Courting the absurd - Page 2

A bridge worker falls to his death -- and the contractor avoids all penalties on a bizarre technicality

That's when he established his own law firm and began representing large-scale employers in occupational-safety and workers' compensation proceedings.

"The bottom line is, if the division has a responsibility to identify correctly the employer that it's alleging created a violation of a safety order [and] it doesn't do that, then the citation won't stand the light of day," Peterson told the Guardian. "Apparently, they didn't do that. It's a pretty simple thing to do."

Mammoth civil engineering concerns commonly form temporary partnerships, as several have done to bid on the half-dozen Bay Area bridge retrofit projects initiated by the state at a cost of billions of dollars since the Loma Prieta earthquake rattled the coastline in 1989.

Shimmick-Obayashi won its $122 million phase two contract in 2001 to replace the Golden Gate Bridge's steel support towers and reinforce its pylons. That came after phase one more than doubled in cost to $71 million by the time it was completed that year under another contractor. All told, Shimmick-Obayashi will earn more than $150 million following a series of change orders, a spokesperson for the bridge agency told us.

The joint venture's initial bid beat out those of four other firms, including the politically well-connected Tutor-Saliba Corp., which later earned $760 million in a partnership with two other companies to reinforce the Richmond–<\d>San Rafael Bridge. We've previously reported on the dozens of injuries and the three deaths that have occurred during that project (see "Lessons from the Bridge," 11/14/06).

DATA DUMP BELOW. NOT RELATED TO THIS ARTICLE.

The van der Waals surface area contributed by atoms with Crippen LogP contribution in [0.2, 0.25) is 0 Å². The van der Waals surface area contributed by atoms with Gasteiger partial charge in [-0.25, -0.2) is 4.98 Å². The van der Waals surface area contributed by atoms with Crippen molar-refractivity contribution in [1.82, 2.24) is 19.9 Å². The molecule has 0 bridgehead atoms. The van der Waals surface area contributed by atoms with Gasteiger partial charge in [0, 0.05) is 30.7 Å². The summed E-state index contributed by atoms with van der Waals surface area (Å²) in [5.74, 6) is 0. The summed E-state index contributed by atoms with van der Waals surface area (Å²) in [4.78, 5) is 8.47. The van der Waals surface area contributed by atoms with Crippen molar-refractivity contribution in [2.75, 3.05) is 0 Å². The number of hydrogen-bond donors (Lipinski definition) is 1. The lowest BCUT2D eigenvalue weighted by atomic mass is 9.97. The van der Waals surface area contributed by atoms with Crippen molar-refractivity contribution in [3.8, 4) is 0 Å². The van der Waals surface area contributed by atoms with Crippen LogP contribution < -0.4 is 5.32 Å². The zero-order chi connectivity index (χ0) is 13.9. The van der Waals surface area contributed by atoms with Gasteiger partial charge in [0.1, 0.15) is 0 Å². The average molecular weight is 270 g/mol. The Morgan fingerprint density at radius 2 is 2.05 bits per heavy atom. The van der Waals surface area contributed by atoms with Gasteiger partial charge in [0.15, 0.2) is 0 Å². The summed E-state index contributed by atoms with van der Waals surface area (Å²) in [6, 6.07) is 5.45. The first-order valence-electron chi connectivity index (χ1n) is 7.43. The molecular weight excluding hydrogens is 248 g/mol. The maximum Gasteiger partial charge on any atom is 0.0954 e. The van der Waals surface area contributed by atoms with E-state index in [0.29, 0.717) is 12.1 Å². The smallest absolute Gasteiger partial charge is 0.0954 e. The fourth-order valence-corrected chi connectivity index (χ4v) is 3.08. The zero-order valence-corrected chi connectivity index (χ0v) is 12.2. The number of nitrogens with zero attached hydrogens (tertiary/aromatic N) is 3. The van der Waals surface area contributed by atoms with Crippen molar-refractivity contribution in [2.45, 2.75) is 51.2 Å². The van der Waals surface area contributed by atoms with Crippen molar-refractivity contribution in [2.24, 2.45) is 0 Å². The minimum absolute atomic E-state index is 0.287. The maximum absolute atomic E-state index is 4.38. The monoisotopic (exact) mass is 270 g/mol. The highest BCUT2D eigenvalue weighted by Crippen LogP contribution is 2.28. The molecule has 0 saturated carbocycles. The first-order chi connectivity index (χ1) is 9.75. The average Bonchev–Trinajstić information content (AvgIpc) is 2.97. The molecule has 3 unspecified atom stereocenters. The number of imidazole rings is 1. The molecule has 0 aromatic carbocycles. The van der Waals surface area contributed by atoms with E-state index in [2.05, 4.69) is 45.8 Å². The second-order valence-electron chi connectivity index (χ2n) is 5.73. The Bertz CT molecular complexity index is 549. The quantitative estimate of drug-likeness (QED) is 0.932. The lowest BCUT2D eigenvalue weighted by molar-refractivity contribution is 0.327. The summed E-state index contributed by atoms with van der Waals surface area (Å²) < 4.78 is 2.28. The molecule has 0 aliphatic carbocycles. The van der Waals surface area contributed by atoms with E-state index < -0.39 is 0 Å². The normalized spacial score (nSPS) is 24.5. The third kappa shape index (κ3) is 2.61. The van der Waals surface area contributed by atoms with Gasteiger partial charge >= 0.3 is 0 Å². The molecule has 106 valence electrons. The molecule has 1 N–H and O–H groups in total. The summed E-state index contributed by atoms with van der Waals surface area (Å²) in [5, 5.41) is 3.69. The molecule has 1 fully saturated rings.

Obayashi on its own has had a string of run-ins with Cal/OSHA in recent years. Last March regulators hit its local housing construction subsidiary with $27,000 in fines for allegedly failing to maintain proper railings at a site in downtown Oakland, according to a federal Occupational Safety and Health Administration database analysis. The company is currently fighting those penalties. In February it was fined $6,400 for an alleged lack of railings at a project in the Bayview. Overall, the company has $60,475 in statewide open Cal/OSHA penalty cases dating to 2005.

Shimmick's cases are few since 2000, but in the middle of last year, Cal/OSHA issued the firm two serious citations totaling $36,000 in fines after an aerial lift carrying an ironworker reportedly fell off a 34-inch light-rail platform during construction of the Muni's T Third line, "ejecting the employee into the fast lane of traffic." The 52-year-old man was taken to San Francisco General Hospital with a serious skull fracture. A safety director for Shimmick, Ike Riser, argued that despite the accident, Shimmick has one of the best safety programs in the state.

The incentive to keep even small settlements from blemishing a safety record is huge for contractors because they can lead to the escalation of insurance rates and make bidders less competitive. Cal/OSHA's Fryer said that while Shimmick and Obayashi have faced serious recent incidents, together they have had relatively few problems on the Golden Gate Bridge.

"It doesn't appear with the joint venture that there is really a pattern of concern," he said. "It's just that this specific incident resulted in the fatality of a worker, when it could have been prevented."

Noah's mother, Sandra, told us that her son began doing carpentry at age 16 and always preferred working on big jobs. She was unaware of the ruling until we reached her, long after Cal/OSHA first cited the contractor, but she believes Shimmick-Obayashi deserved the penalties.

"To leave three sons behind," she said, "that's the real tragedy."<\!s>*

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